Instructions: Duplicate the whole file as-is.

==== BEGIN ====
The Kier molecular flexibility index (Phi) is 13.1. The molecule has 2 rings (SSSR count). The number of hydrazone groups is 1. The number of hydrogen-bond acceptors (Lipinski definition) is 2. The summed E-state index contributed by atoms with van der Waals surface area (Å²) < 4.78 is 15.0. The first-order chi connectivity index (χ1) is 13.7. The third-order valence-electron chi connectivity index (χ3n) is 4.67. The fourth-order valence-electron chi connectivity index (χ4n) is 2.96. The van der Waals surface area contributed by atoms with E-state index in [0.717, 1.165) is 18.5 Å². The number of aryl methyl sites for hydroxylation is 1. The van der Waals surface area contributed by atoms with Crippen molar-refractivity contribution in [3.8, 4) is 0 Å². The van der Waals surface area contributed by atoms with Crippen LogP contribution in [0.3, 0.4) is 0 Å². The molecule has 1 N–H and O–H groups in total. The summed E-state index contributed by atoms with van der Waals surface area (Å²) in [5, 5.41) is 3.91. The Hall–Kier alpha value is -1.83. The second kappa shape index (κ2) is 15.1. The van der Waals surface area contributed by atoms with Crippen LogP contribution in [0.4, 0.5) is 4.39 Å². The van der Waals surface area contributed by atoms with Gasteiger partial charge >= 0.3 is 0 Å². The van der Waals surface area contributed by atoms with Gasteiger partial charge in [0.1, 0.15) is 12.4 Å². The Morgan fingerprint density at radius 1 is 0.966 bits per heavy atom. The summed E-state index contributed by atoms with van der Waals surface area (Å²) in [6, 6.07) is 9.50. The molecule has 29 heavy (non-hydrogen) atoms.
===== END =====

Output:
The Kier molecular flexibility index (Phi) is 13.1. The molecule has 2 rings (SSSR count). The number of hydrazone groups is 1. The number of hydrogen-bond acceptors (Lipinski definition) is 2. The summed E-state index contributed by atoms with van der Waals surface area (Å²) < 4.78 is 15.0. The first-order chi connectivity index (χ1) is 13.7. The third-order valence-electron chi connectivity index (χ3n) is 4.67. The fourth-order valence-electron chi connectivity index (χ4n) is 2.96. The van der Waals surface area contributed by atoms with E-state index in [0.717, 1.165) is 18.5 Å². The number of aryl methyl sites for hydroxylation is 1. The van der Waals surface area contributed by atoms with Crippen molar-refractivity contribution in [3.8, 4) is 0 Å². The van der Waals surface area contributed by atoms with Crippen LogP contribution in [0.3, 0.4) is 0 Å². The molecule has 1 N–H and O–H groups in total. The summed E-state index contributed by atoms with van der Waals surface area (Å²) in [5, 5.41) is 3.91. The Hall–Kier alpha value is -1.83. The second kappa shape index (κ2) is 15.1. The van der Waals surface area contributed by atoms with Crippen LogP contribution in [0.4, 0.5) is 4.39 Å². The van der Waals surface area contributed by atoms with Gasteiger partial charge >= 0.3 is 0 Å². The van der Waals surface area contributed by atoms with Gasteiger partial charge in [0.1, 0.15) is 12.4 Å². The Morgan fingerprint density at radius 1 is 0.966 bits per heavy atom. The summed E-state index contributed by atoms with van der Waals surface area (Å²) in [6, 6.07) is 9.50. The molecule has 29 heavy (non-hydrogen) atoms.